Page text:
One bright, unseasonably warm October morning, the spacious lobby of Toyota Motors’ North American headquarters is bustling with visitors. Two small clusters of people huddle over laptops, waiting to be ushered to some corner of the seven-building, 2 million-square-foot, 100-acre campus. Groups of college-aged students are milling about as they wait to be led to the first-floor training center for one of the company’s community programs aimed at encouraging STEM education. Soon, a minibus pulls up in the drive just outside the main doors. A couple dozen Japanese men and women, in varying degrees of business casual wear, disembark. As they enter the building, cell phones emerge from pockets to take snapshots of the space—its stone floors and pillars, glass walls and doors, high ceilings and staircases still gleaming after a little more than a year of daily use. Several of the visitors wander over to look at the 1964 Land Cruiser Wagon that’s on display.
Next to the restored light-blue-and-white vehicle, a sign explains that the Land Cruiser is the only Toyota model sold continuously since the company began exporting to the United States in 1958. Peer inside the vehicle, and it’s hard not to take note of the quaintly analog gauges across the dashboard—a reminder of a time not long ago when any grease monkey skilled with a wrench could fix just about anything in a car. Automobiles back then weren’t exactly simple machines, but understanding their interlocking parts wasn’t much more difficult than grasping the concepts of levers, screws, wheels, and axles. Today’s vehicles feature so many electronically controlled innards, repair shops have to hook up a computer to decipher error codes diagnosing many problems. “Mechanics” have given way to “technicians.”
Likewise, the auto industry as a whole is exponentially more complex than when Toyota Motor—born in Japan in the 1930s—first brought two models, the Land Cruiser and the short-lived Toyopet Crown sedan, to the U.S. market. Toyota’s American customers can now choose from among a few dozen models bearing the flagship brand or its upscale sister, Lexus, along with a host of trim, engine, and powertrain options.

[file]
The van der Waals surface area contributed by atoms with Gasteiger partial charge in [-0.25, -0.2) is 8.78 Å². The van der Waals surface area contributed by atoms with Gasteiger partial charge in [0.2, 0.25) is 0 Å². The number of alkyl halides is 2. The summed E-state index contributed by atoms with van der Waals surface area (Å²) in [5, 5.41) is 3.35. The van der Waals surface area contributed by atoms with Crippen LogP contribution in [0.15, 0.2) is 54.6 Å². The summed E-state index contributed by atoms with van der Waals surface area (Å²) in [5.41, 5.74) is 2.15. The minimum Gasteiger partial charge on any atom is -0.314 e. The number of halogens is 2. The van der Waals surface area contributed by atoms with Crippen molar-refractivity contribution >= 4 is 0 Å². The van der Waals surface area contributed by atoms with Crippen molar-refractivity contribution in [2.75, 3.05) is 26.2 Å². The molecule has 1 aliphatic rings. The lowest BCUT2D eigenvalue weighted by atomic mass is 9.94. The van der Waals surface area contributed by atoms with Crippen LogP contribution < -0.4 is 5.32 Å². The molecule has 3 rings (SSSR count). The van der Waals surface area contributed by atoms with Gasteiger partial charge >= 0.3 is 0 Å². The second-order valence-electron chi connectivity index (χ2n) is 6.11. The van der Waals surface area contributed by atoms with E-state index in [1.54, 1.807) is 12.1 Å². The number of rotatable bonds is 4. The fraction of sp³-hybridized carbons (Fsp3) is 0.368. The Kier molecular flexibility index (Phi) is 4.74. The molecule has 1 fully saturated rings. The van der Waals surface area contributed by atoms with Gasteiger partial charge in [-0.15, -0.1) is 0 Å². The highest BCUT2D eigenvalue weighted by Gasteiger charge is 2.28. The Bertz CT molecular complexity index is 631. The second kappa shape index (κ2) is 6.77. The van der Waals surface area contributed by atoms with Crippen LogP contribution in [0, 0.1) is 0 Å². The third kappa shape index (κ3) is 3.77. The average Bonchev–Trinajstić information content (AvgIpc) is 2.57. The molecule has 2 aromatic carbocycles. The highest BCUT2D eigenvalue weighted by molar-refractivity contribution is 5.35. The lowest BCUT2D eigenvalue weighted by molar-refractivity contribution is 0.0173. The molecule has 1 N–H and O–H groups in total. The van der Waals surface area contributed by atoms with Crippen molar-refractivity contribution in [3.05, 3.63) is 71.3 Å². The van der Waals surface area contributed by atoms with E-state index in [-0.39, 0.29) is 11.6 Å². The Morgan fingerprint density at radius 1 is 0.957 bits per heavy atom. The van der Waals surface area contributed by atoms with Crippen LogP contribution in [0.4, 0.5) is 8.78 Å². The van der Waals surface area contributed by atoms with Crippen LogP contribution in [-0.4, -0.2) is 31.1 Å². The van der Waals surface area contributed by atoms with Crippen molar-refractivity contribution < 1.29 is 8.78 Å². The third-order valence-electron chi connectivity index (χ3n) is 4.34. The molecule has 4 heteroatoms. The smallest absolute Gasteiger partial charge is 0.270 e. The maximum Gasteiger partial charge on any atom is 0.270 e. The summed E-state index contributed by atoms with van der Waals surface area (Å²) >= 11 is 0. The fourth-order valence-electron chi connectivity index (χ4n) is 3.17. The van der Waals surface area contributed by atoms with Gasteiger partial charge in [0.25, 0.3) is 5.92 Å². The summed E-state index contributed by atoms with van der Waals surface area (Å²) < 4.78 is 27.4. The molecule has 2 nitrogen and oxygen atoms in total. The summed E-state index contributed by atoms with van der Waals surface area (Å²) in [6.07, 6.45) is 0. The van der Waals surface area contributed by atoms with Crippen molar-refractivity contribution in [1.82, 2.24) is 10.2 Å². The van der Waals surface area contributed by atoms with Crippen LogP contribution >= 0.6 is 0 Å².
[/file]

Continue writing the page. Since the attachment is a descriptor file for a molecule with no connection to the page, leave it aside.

Add to that increased competition from tech companies like Google, Apple, and Uber trying to beat out traditional automakers in the development of autonomous vehicles; stricter government fuel-economy standards imposed to curb the emission of greenhouse gases; and the uncertainty that comes with having no control over the production of a resource vital to operating most cars (oil). Now, you’ve got a sense of the challenges facing Jim Lentz, CEO of Toyota Motor North America and a senior managing officer of Japan-based parent company TMC, as he contends with maintaining (or improving upon) the company’s place as the third-largest automaker by market share in the United States, trailing only General Motors and Ford.
Imagine navigating all of that while also successfully planning a massive restructuring, including a huge relocation and consolidation of business functions previously scattered across the U.S. into one North Texas hub, and you get an idea of why D CEO magazine selected Lentz as its 2018 CEO of the Year.
There’s a story that Lentz tells often when interviewers ask him to discuss a pivotal moment in his career. It took place early on during his time with Toyota, which the Chicago-area native joined in 1982, following graduation from the University of Denver with an MBA and four years at Ford. He was a merchandising manager in Toyota’s Portland, Ore., office when his boss thought Lentz went too easy on the people he supervised. The boss gave him an ultimatum: start managing with an iron fist or find someplace else to work. Lentz and his wife had two young boys at home, so being unemployed wasn’t an option. Yet he knew that what his boss was requiring wasn’t how he wanted to manage people. He accepted a demotion and a move to Toyota’s corporate offices in California rather than accede to his boss’ demands.
Randy Pflughaupt, now a group vice president for Toyota Motor North America, was working under Lentz in the Portland office when all that went down. He was among those subordinates whom Lentz’s boss wanted him to crack down on.
“One of my first experiences with Jim, and really seeing him in a leadership role, was that he really did use his own judgment and made his own decisions about right and wrong and how to work and deal with people,” Pflughaupt says. “He even took those blows himself and found ways to motivate the rest of us and frankly shield a lot of us.”
Lentz says his move to the company’s sales training program revitalized his career. He made his way up within the Toyota Motor Sales division before serving as a regional general manager, first in San Francisco, then Los Angeles. Once he reached the executive ranks, his work spanned across the company’s sales, logistics, and marketing departments to include helping to launch the Scion brand in the early 2000s. (The now discontinued vehicle was Toyota’s attempt to appeal to a younger demographic of car-buyer.)